Manus v. Commissioner of Social Security

Filing 20

ORDER signed by Magistrate Judge Kendall J. Newman on 1/9/18 GRANTING in part 17 Motion for summary and DENYING 18 Cross-Motion for Summary Judgment. The final decision of the Commissioner is REVERSED, and the case is REMANDED for further administrative proceedings. The Clerk of Court shall close this case.(Kaminski, H)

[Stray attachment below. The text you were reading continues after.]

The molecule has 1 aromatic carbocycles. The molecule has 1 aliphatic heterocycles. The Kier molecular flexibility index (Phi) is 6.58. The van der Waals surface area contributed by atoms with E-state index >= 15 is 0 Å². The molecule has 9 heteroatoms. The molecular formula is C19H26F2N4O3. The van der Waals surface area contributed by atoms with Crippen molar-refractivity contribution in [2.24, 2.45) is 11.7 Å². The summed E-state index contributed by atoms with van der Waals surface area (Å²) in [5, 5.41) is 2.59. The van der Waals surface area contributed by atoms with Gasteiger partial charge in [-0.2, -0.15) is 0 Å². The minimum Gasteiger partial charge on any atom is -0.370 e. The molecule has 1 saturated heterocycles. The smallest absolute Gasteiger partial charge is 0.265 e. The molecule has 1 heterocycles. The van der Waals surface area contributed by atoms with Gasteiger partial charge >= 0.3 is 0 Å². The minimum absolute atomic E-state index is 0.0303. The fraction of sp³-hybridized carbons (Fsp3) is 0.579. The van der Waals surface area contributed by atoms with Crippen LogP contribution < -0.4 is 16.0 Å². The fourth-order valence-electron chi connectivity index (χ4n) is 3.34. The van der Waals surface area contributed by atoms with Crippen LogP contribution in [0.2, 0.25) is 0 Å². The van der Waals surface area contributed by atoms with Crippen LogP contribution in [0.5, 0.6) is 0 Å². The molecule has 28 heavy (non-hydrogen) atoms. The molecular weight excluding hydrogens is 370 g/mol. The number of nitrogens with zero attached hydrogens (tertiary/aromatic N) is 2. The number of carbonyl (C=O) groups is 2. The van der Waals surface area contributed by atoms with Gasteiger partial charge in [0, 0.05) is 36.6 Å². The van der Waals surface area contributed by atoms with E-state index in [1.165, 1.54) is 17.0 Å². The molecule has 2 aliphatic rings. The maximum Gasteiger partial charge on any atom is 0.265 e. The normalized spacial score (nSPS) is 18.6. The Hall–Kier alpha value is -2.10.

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1 2 3 4 5 6 7 8 UNITED STATES DISTRICT COURT 9 FOR THE EASTERN DISTRICT OF CALIFORNIA 10 11 GLORIA DAWN MANUS 12 Plaintiff, 13 14 15 v. No. 2:16-cv-1964-KJN ORDER COMMISSIONER OF SOCIAL SECURITY, Defendant. 16 17 Plaintiff Gloria Manus seeks judicial review of a final decision by the Commissioner of 18 19 Social Security (“Commissioner”) denying plaintiff’s application for Disability Insurance 20 Benefits (“DIB”) and Supplemental Security Income (“SSI”) under Titles II and XVI, 21 respectively, of the Social Security Act (“Act”).1 In her motion for summary judgment, plaintiff 22 principally contends that the Commissioner erred by finding that plaintiff was not disabled from 23 July 16, 2010, plaintiff’s alleged disability onset date, through November 8, 2014, the date of the 24 final administrative decision. (ECF No. 17.) The Commissioner opposed plaintiff’s motion and 25 filed a cross-motion for summary judgment, and plaintiff filed a reply brief. (ECF Nos. 18, 19.) 26 27 28 1 This action was referred to the undersigned pursuant to Local Rule 302(c)(15), and both parties voluntarily consented to proceed before a United States Magistrate Judge for all purposes. (ECF Nos. 8, 9.) 1 After carefully considering the record and the parties’ briefing, the court GRANTS IN 1 2 PART plaintiff’s motion for summary judgment, DENIES the Commissioner’s cross-motion for 3 summary judgment, and REMANDS the action for further administrative proceedings. 4 I. BACKGROUND Plaintiff was born on February 25, 1964; has completed an associate’s degree; can 5 6 communicate in English; and previously worked as an eyeglasses salesperson. (Administrative 7 Transcript (“AT”) 33, 64-65, 226.)2 In July 2012, plaintiff applied for DIB and SSI, alleging that 8 her disability began on July 16, 2010, and that she was disabled due to jaundice, abdominal 9 swelling/water bloat, stomach pain, constant itchiness, diarrhea, stinging eyes, back pain, 10 depression, and listlessness. (AT 22, 116-17, 205, 207, 227.) After plaintiff’s application was 11 denied initially and on reconsideration, an ALJ conducted a hearing on July 24, 2014, at which 12 plaintiff, represented by counsel, testified. (AT 60-91.) The ALJ subsequently issued a decision 13 dated November 8, 2014, finding that plaintiff had not been under a disability, as defined in the 14 Act, from July 16, 2010, plaintiff’s alleged disability onset date, through the date of the ALJ’s 15 decision. (AT 22-34.) That decision became the final decision of the Commissioner when the 16 Appeals Council denied plaintiff’s request for review on June 13, 2016. (AT 1-3.) Plaintiff 17 thereafter filed this action on August 18, 2016, to obtain judicial review of the Commissioner’s 18 final decision. (ECF No. 1.) 19 II. 20 ISSUES PRESENTED On appeal, plaintiff raises the following issues: (1) whether the ALJ improperly evaluated 21 the medical opinion evidence; and (2) whether the ALJ erred at step two by failing to find 22 plaintiff’s depression severe. 23 //// 24 //// 25 2 26 27 Because the parties are familiar with the factual background of this case, including plaintiff’s medical and mental health history, the court does not exhaustively relate those facts in this order. The facts related to plaintiff’s impairments and treatment will be addressed insofar as they are relevant to the issues presented by the parties’ respective motions. 28 2 1 III. LEGAL STANDARD The court reviews the Commissioner’s decision to determine whether (1) it is based on 2 3 proper legal standards pursuant to 42 U.S.C. § 405(g), and (2) substantial evidence in the record 4 as a whole supports it. Tackett v. Apfel, 180 F.3d 1094, 1097 (9th Cir. 1999). Substantial 5 evidence is more than a mere scintilla, but less than a preponderance. Connett v. Barnhart, 340 6 F.3d 871, 873 (9th Cir. 2003) (citation omitted). It means “such relevant evidence as a reasonable 7 mind might accept as adequate to support a conclusion.” Orn v. Astrue, 495 F.3d 625, 630 (9th 8 Cir. 2007), quoting Burch v. Barnhart, 400 F.3d 676, 679 (9th Cir. 2005). “The ALJ is 9 responsible for determining credibility, resolving conflicts in medical testimony, and resolving 10 ambiguities.” Edlund v. Massanari, 253 F.3d 1152, 1156 (9th Cir. 2001) (citation omitted). “The 11 court will uphold the ALJ’s conclusion when the evidence is susceptible to more than one rational 12 interpretation.” Tommasetti v. Astrue, 533 F.3d 1035, 1038 (9th Cir. 2008). 13 IV. DISCUSSION Summary of the ALJ’s Findings 14 The ALJ evaluated plaintiff’s entitlement to DIB and SSI pursuant to the Commissioner’s 15 16 standard five-step analytical framework.3 As an initial matter, the ALJ found that plaintiff met 17 3 18 19 20 21 22 23 24 25 26 27 28 Disability Insurance Benefits are paid to disabled persons who have contributed to the Social Security program. 42 U.S.C. §§ 401 et seq. Supplemental Security Income is paid to disabled persons with low income. 42 U.S.C. §§ 1382 et seq. Both provisions define disability, in part, as an “inability to engage in any substantial gainful activity” due to “a medically determinable physical or mental impairment. . . .” 42 U.S.C. §§ 423(d)(1)(a) & 1382c(a)(3)(A). A parallel five-step sequential evaluation governs eligibility for benefits under both programs. See 20 C.F.R. §§ 404.1520, 404.1571-76, 416.920 & 416.971-76; Bowen v. Yuckert, 482 U.S. 137, 14042 (1987). The following summarizes the sequential evaluation: Step one: Is the claimant engaging in substantial gainful activity? If so, the claimant is found not disabled. If not, proceed to step two. Step two: Does the claimant have a “severe” impairment? If so, proceed to step three. If not, then a finding of not disabled is appropriate. Step three: Does the claimant’s impairment or combination of impairments meet or equal an impairment listed in 20 C.F.R., Pt. 404, Subpt. P, App. 1? If so, the claimant is automatically determined disabled. If not, proceed to step four. Step four: Is the claimant capable of performing her past relevant work? If so, the 3 1 the insured status requirements of the Act for purposes of DIB through March 31, 2011. (AT 24.) 2 At the first step, the ALJ concluded that plaintiff had not engaged in substantial gainful activity 3 since July 16, 2010, plaintiff’s alleged onset date. (Id.) At step two, the ALJ found that plaintiff 4 had the following severe impairment: alcoholic liver disease. (Id.) However, at step three, the 5 ALJ determined that plaintiff did not have an impairment or combination of impairments that met 6 or medically equaled the severity of an impairment listed in 20 C.F.R. Part 404, Subpart P, 7 Appendix 1. (AT 28.) 8 Before proceeding to step four, the ALJ assessed plaintiff’s residual functional capacity 9 (“RFC”) as follows: “After careful consideration of the entire record, the undersigned finds that 10 the claimant has the residual functional capacity to perform a full range of light work as defined 11 in 20 CFR 404.1567(b) and 416.967(b).” (AT 29.) Then, at step four, the ALJ determined that 12 plaintiff was capable of performing past relevant work in eyeglasses sales. (AT 33.) In the 13 alternative, the ALJ proceeded to step five and found, based on the Grids, that plaintiff was 14 capable of performing other jobs that existed in significant numbers in the national economy. 15 (AT 34.) Consequently, the ALJ concluded that plaintiff had not been under a disability, as 16 defined in the Act, from July 16, 2010, plaintiff’s alleged disability onset date, through November 17 8, 2014, the date of the ALJ’s decision. (Id.) 18 19 20 21 22 Plaintiff’s Substantive Challenges to the Commissioner’s Determinations Whether the ALJ improperly evaluated the medical opinion evidence The weight given to medical opinions depends in part on whether they are proffered by treating, examining, or non-examining professionals. Holohan v. Massanari, 246 F.3d 1195, claimant is not disabled. If not, proceed to step five. 23 24 25 26 27 Step five: Does the claimant have the residual functional capacity to perform any other work? If so, the claimant is not disabled. If not, the claimant is disabled. Lester v. Chater, 81 F.3d 821, 828 n.5 (9th Cir. 1995). The claimant bears the burden of proof in the first four steps of the sequential evaluation process. Bowen, 482 U.S. at 146 n.5. The Commissioner bears the burden if the sequential evaluation process proceeds to step five. Id. 28 4 1 1201-02 (9th Cir. 2001); Lester v. Chater, 81 F.3d 821, 830 (9th Cir. 1995). Generally speaking, 2 a treating physician’s opinion carries more weight than an examining physician’s opinion, and an 3 examining physician’s opinion carries more weight than a non-examining physician’s opinion. 4 Holohan, 246 F.3d at 1202. 5 To evaluate whether an ALJ properly rejected a medical opinion, in addition to 6 considering its source, the court considers whether (1) contradictory opinions are in the record; 7 and (2) clinical findings support the opinions. An ALJ may reject an uncontradicted opinion of a 8 treating or examining medical professional only for “clear and convincing” reasons. Lester, 81 9 F.3d at 830-31. In contrast, a contradicted opinion of a treating or examining professional may be 10 rejected for “specific and legitimate” reasons. Id. at 830. While a treating professional’s opinion 11 generally is accorded superior weight, if it is contradicted by a supported examining 12 professional’s opinion (supported by different independent clinical findings), the ALJ may 13 resolve the conflict. Andrews v. Shalala, 53 F.3d 1035, 1041 (9th Cir. 1995) (citing Magallanes 14 v. Bowen, 881 F.2d 747, 751 (9th Cir. 1989)). The regulations require the ALJ to weigh the 15 contradicted treating physician opinion, Edlund, 253 F.3d at 1157,4 except that the ALJ in any 16 event need not give it any weight if it is conclusory and supported by minimal clinical findings. 17 Meanel v. Apfel, 172 F.3d 1111, 1114 (9th Cir. 1999) (treating physician’s conclusory, minimally 18 supported opinion rejected); see also Magallanes, 881 F.2d at 751. The opinion of a non- 19 examining professional, by itself, is insufficient to reject the opinion of a treating or examining 20 professional. Lester, 81 F.3d at 831. The court first addresses the medical evidence concerning plaintiff’s physical functional 21 22 limitations before turning to the evidence concerning mental functional limitations. 23 Physical Functional Limitations 24 25 For the reasons discussed below, the court concludes that the ALJ appropriately weighed the medical opinions concerning plaintiff’s physical functional limitations. 26 27 28 4 The factors include: (1) length of the treatment relationship; (2) frequency of examination; (3) nature and extent of the treatment relationship; (4) supportability of diagnosis; (5) consistency; and (6) specialization. 20 C.F.R. § 404.1527. 5 1 The ALJ reasonably discounted the opinion of consultative examiner Dr. Christine 2 Fernando, who essentially limited plaintiff to sedentary work, noting that plaintiff gets tired and 3 fatigued due to cirrhosis of the liver. (AT 1067-72.) As the ALJ explained: It appears that Dr. Fernando relied heavily on the claimant’s own subjective statements rather than on objective findings of physical disease, and seemed to accept uncritically as true most, if not all, of what the claimant reported. Yet, as discussed elsewhere in this decision, there is reason for questioning the reliability of the claimant’s subjective complaints.5 Moreover, her own findings on examination were inconsistent with the claimant’s statements. For example, the claimant reported to Dr. Fernando that she cannot walk far but admitted that she is able to go grocery shopping (Ex. 20F/4). The claimant reported that she has difficulty sitting and getting up from a sitting position (Ex. 20F/4). However, Dr. Fernando observed that the claimant “gets into the chair without difficulty and gets out of the chair without difficulty. There was no apparent ataxia or dyspnea” (Ex. 20F/6). Examination further revealed only a “minimally tender” abdomen without evidence of hepatosplenomegaly, ascites, rebound, or guarding. There was no peripheral edema or jaundice. Her standard gait, sensation, reflexes and muscle strength were intact (Ex. 20F/6-9). 4 5 6 7 8 9 10 11 12 13 14 (AT 31-32.) Indeed, Dr. Fernando did not adequately explain how she derived a mere sedentary 15 functional capacity from plaintiff’s largely normal physical examination. 16 Additionally, the ALJ properly discounted the opinion of treating physician Dr. William 17 Trusnovic, who opined, inter alia, that plaintiff, due to her liver disease, could only occasionally 18 lift less than 10 pounds, walk 1-2 blocks without rest or significant pain, and would need to take 19 hourly 15-20 minute breaks during a workday. (AT 1046-47.) As an initial matter, the opinion is 20 conclusory and unsupported by any specific clinical findings or rationale. See Meanel, 172 F.3d 21 at 1114 (treating physician’s conclusory, minimally supported opinion rejected); see also 22 Magallanes, 881 F.2d at 751. Given the severity of the opinion, one would expect greater 23 justification and substantiation for the extreme limitations assessed. Also, as the ALJ explained: 24 Dr. Trusnovic’s own findings on examinations fail to support the limitations he provided. His examinations include few specific objective findings to support his opinion. For example, in November 2013, when he wrote this opinion, his clinic note shows 25 26 27 28 5 The ALJ primarily found plaintiff less than credible based on “inconsistent and unpersuasive statements about her alcohol use.” (AT 31.) Plaintiff has not challenged the ALJ’s evaluation of her credibility on appeal. 6 that the claimant was seen merely for “cold symptoms.” Examination revealed merely upper respiratory signs of ear effusions (Ex. 24F/11-13). Subsequent visits in January 2014 revealed no gastric complaints or findings (EX 24F/3-9, 25F). Even prior to this opinion in July 2013, Dr. Trusnovic noted no abdominal findings other than moderate epigastric tenderness (Ex. 25F/23). 1 2 3 4 5 (AT 32.) Indeed, as the ALJ also observed, “[a]lthough the claimant has had temporary 6 exacerbations of her alcoholic liver disease, the record reveals that her condition improved with 7 treatment and alcohol abstinence.” (See AT 30 [summarizing and discussing various treatment 8 records].) 9 Furthermore, the ALJ legitimately gave reduced weight to the opinion of treating 10 physician Dr. Katherine Schlaerth, who limited plaintiff to standing and walking only 3 hours a 11 day (i.e., less than the 6 hours of standing/walking required for light work). (AT 537-38.) The 12 ALJ reasoned that Dr. Schlaerth only treated plaintiff for a limited period of time between August 13 2012 and November 2012, and that although plaintiff’s condition had been more severe during 14 that period of time, the record shows that plaintiff’s condition subsequently improved 15 significantly. (AT 32.) 16 Finally, the ALJ rationally relied on the opinions of the state agency physicians, who 17 found that plaintiff was capable of performing light work. (AT 31.) As the ALJ pointed out, their 18 opinions were consistent with the treatment records, which the ALJ discussed in detail, 19 suggesting that plaintiff’s symptoms improved with treatment and alcohol abstinence. (Id.) See 20 Tonapetyan v. Halter, 242 F.3d 1144, 1149 (9th Cir. 2001) (“Although the contrary opinion of a 21 non-examining medical expert does not alone constitute a specific, legitimate reason for rejecting 22 a treating or examining physician’s opinion, it may constitute substantial evidence when it is 23 consistent with other independent evidence in the record.”). 24 25 26 Therefore, the court finds that the ALJ’s evaluation of the medical evidence concerning plaintiff’s physical limitations is supported by the record and by the proper analysis. Mental Functional Limitations 27 In this case, the ALJ entirely failed to address the separate mental health opinion of 28 plaintiff’s treating physician, Dr. Trusnovic, which assessed various mental limitations based on a 7 1 diagnosis of hepatic encephalopathy.6 On this record, the court cannot find that oversight to be 2 harmless, because the record contains several references to impaired mental functioning resulting 3 from plaintiff’s past alcohol use and liver disease. See, e.g., AT 946 (note by treating physician 4 Dr. Ian Renner stating that plaintiff “is a pleasant, somewhat withdrawn lady with slow mentation 5 consistent with minor neurological damage status post heavy alcohol use”), AT 1063-65 (physical 6 consultative examiner Dr. Fernando noting mental limitations based on plaintiff’s hepatic 7 encephalopathy), AT 1080 (assessment by consultative examining psychologist Dr. Troy Ewing 8 showing impaired memory). 9 Consequently, the court remands the action for further consideration of all the mental 10 health opinion evidence, including Dr. Trusnovic’s opinion. The ALJ is free to develop the 11 record in any other respects deemed appropriate, such as obtaining additional medical or 12 vocational expert testimony. Importantly, the court does not instruct the ALJ to credit any 13 particular opinion or evidence on remand. Indeed, the court expresses no opinion regarding how 14 the evidence should ultimately be weighed, and any ambiguities or inconsistencies resolved, at 15 any particular step on remand, provided that the ALJ’s decision is based on proper legal standards 16 and supported by substantial evidence in the record as a whole. Whether the ALJ erred at step two by failing to find plaintiff’s depression 17 18 severe 19 Plaintiff also alleges mental limitations deriving from depression, and contends that the 20 ALJ should have found her depression severe at step two. A proper determination in that regard 21 would largely depend on the ALJ’s evaluation of the mental opinion evidence, including whether 22 mental functional limitations assessed, if any, are derived from plaintiff’s liver disease or a 23 mental health disorder, such as depression. Therefore, this court, as a reviewing court, finds it 24 more appropriate for the issue to be decided in the first instance by the ALJ on remand based on 25 all the mental health opinion evidence in the record. 26 6 27 28 “Hepatic encephalopathy is a decline in brain function that occurs as a result of severe liver disease. In this condition, the liver cannot adequately remove toxins from the blood. This causes a buildup of toxins in the bloodstream, which can lead to brain damage.” (last visited Jan. 5, 2018). 8 1 V. CONCLUSION 2 For the foregoing reasons, IT IS HEREBY ORDERED that: 3 1. Plaintiff’s motion for summary judgment (ECF No. 17) is GRANTED IN PART. 4 2. The Commissioner’s cross-motion for summary judgment (ECF No. 18) is 5 DENIED. 6 3. The final decision of the Commissioner is REVERSED, and the case is 7 REMANDED for further administrative proceedings consistent with this order pursuant to 8 sentence four of 42 U.S.C. § 405(g). 9 10 11 4. The Clerk of Court shall close this case. IT IS SO ORDERED. Dated: January 9, 2018 12 13 14 15 16 17 18 19 20 21 22 23 24 25 26 27 28 9